How close are the members of Wilmington hard-rock band Open Wire? For years, whenever one of its members was facing a major life decision or having relationship troubles, the band would gather atop a discarded skateboarding ramp behind its Monkey Junction rehearsal space to hash things out.
“Someone would announce, ‘It’s time for the halfpipe of truth,’ and we would lay out there with our drinks and just, like, brutally break things down,” says guitarist Dan Wuensch. “And that was how we worked through our problems together.”
The band’s rehearsal space, in the childhood home of drummer Phil Milligan, doubles as a de facto clubhouse. On most Tuesday nights since 2011, Open Wire bandmates—frontman Matt Thies, Wuensch, Milligan and bass player Eric LeRay—are all there, as are Milligan’s parents. In the band’s early days, it wasn’t uncommon for up to 40 people to gather at the house, drinking, playing music and generally raising hell. Eventually, those jam sessions led Open Wire to begin playing shows around Wilmington.
“It was, ‘Let’s take this format,’ which was partying, playing music, ‘and bring it to the world,’” Wuensch says. “We were playing packed shows at [now defunct downtown venue] Ziggy’s to 1,000-plus people, but it was still a bunch of guys fucking off and having fun. The same show you get in the room is the same that you get on the stage.”
That all-for-one, mischief-seeking spirit is prevalent throughout Open Wire’s 2012 debut, “Naked Dreams.” The album was recently rereleased to streaming platforms, and serves as a mission statement for the band’s hard-partying lifestyle. Opener “10 on 2 (And a Pack of Reds)” was written after Open Wire played a wedding in Crossville, TN—notable for being on the timeline between Eastern and Central time zones. “We had just gotten past last call,” Wuensch says, “and had the realization we had a drinking time machine in our grasp.”
The band’s hometown plays a prominent role in its songs, too. “Armed & Hammered,” for example, contains the lyric, “We’re not drunk, we’re from Wilmington!”—inspired, in part, the band says, by Urban Dictionary’s definition of Wilmington (“90,000 alcoholics camped out on a sand dune”). Another unreleased track, “Oleander Drive,” recounts the time Thies passed out for several hours in the major Port City thoroughfare, causing police to shut down traffic in both directions. (“That’s a power nap!” LeRay jokes.)
“When we’re on the road, we’re basically preaching the gospel of Wilmington,” Wuensch says. “The culture, the drinking, the ridiculous shit we’re always doing to entertain ourselves.”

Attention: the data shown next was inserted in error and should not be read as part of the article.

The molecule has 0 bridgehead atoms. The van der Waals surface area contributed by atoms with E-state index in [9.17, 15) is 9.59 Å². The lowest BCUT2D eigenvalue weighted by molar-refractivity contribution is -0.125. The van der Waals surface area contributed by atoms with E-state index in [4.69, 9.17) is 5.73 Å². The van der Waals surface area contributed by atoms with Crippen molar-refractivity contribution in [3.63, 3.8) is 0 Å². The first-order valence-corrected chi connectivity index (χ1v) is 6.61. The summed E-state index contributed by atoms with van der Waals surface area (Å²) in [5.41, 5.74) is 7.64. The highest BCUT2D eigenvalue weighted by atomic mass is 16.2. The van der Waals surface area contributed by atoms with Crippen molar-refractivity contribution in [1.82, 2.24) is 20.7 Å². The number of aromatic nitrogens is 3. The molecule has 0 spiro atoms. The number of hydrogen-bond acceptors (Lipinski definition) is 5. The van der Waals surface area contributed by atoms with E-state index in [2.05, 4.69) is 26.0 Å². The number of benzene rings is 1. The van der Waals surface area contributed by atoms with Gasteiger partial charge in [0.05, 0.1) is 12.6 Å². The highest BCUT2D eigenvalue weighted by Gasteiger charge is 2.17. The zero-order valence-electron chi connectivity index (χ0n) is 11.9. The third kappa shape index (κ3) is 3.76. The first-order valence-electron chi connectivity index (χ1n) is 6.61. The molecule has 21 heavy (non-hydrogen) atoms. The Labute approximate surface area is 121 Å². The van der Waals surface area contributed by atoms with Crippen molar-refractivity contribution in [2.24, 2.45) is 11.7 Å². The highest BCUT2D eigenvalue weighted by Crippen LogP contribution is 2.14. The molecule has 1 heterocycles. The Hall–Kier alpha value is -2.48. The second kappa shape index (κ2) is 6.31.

They wear that pride when closer to home, too. While the band laments the ways in which Wilmington has changed over the years (“A lot of developers have come in and tried to turn it into some weird Charleston hybrid,” Thies says), they are quick to praise venues such as Reggie’s 42nd Street Tavern for keeping the spirit of rock ‘n’ roll alive in town. [Ed note: Open Wire’s March 21 concert at Reggie’s has been postponed until further notice.]
“It’s the last place you can go and play a real show,” Thies says of Reggie’s. “When you go to a show, there’s lights, there’s sound—it’s a whole experience. It’s not a lounge act.” He cites hard rock and heavy metal bands Black Label Society, Van Halen, KISS, Mötley Crüe and Guns n’ Roses as influences both onstage and off. “We’re not playing the fucking Holiday Inn. We’re not there for background music; we’re the entertainment.”
Open Wire has been writing material for a new record, which they hope to record as soon as they’re able. In the meantime they’ll continue to gather for regular rehearsals and events like “Steakokalypse,” a seminannual steak cook-off held at LeRay’s house “whenever meat goes on sale at Harris Teeter.” The band admits its “boys first” mentality can sometimes make maintaining romantic relationships difficult. ”If they can’t come to band practice and have a good time, if they can’t come to a show and have a good time, they’re not going to last,” Thies says. But it also keeps their bond afloat.
“I always describe Open Wire as a brotherhood,” says Wuensch. “It’s not necessarily just about being a band. We’ve always said, if circumstances changed and we didn’t do this anymore, it wouldn’t really fundamentally change things.”
And though the halfpipe is no longer there, the spirit of openness and honesty within the band remains. Says Thies, “The halfpipe of truth is within us now.”